What Is Benching In Excavation

Importance Of Benching

In construction and excavation, benching is not just a technique; it’s an essential safety measure that bears great importance. Here’s why benching is crucial:

  • Prevents Soil Collapse: One of the primary reasons for employing benching is to prevent soil collapse into the excavation. The step-like structure redistributes the weight of the soil, significantly reducing the risk of cave-ins, which can be fatal or cause severe injuries to workers.
  • Ensures Worker Safety: Safety is paramount in any construction environment. By providing a more stable wall structure through benching, workers can operate with a reduced risk of being trapped or injured by falling debris or collapsing walls.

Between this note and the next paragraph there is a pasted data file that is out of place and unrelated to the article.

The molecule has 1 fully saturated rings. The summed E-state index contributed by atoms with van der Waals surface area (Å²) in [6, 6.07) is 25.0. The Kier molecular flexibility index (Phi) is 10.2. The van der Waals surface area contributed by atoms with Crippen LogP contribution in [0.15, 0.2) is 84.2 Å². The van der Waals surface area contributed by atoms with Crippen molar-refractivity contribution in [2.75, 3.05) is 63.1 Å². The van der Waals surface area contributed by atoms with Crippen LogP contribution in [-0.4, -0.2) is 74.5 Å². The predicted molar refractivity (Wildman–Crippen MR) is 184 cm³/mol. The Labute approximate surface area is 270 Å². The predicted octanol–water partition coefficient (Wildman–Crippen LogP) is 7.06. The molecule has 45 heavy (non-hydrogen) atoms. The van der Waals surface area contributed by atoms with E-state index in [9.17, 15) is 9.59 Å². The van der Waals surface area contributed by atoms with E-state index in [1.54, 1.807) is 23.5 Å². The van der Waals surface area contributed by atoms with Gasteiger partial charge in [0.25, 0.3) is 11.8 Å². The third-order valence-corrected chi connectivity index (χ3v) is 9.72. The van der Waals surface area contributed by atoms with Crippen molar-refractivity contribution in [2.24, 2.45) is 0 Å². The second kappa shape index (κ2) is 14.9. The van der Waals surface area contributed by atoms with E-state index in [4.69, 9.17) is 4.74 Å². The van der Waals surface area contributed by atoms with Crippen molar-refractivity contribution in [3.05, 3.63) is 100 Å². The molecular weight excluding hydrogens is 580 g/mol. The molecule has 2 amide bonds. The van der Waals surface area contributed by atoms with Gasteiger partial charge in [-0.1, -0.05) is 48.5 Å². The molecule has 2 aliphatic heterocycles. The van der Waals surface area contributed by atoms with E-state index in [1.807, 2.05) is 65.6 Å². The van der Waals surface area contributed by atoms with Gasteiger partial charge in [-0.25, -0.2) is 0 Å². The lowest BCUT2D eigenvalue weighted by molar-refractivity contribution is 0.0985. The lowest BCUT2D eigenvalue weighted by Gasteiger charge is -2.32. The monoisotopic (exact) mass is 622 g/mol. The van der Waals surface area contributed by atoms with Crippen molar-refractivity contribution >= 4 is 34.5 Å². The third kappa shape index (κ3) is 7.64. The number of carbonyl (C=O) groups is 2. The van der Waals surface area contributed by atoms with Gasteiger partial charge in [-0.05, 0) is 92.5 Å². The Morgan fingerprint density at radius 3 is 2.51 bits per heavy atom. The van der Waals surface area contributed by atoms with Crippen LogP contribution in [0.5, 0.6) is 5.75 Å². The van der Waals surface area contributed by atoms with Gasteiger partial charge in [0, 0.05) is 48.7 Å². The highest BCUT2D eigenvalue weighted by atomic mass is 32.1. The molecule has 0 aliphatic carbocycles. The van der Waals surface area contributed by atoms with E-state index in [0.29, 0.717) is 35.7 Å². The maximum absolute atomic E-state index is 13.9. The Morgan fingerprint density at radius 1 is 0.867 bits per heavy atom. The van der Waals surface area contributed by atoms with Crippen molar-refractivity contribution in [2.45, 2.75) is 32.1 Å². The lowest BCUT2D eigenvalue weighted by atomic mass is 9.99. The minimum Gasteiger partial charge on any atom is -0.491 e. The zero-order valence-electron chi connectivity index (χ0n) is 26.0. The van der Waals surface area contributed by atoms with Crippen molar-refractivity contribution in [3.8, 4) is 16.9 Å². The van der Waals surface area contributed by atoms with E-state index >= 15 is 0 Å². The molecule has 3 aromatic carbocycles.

• Reduces the Lateral Load: The research conducted by Iowa State University indicates that benching reduces the lateral load on conduits or utilities installed within the trench. By having benches that support some of the lateral weight of the soil, the pressure on the buried conduits is significantly reduced, enhancing the safety and integrity of the installation.
  • Compliance with Safety Regulations: Benching is often a requirement under safety regulations. For example, in the United States, OSHA (Occupational Safety and Health Administration) requires deep trenches of five feet or greater to have a protective system such as benching. Complying with these regulations is important for worker safety and avoiding fines and legal issues.
  • Facilitates Work Processes: A benched excavation can facilitate workers’ ease of movement and operation within the trench. It can also provide spaces for keeping tools or materials, making the workflow more efficient.
  • Adaptability to Soil Type: Benching can be adapted according to the type of soil – Type A (most stable) or Type B. The design criteria change based on the soil type, making benching a versatile technique for varying conditions. However, it’s important to note that benching is unsuitable for Type C soils, which are the least stable.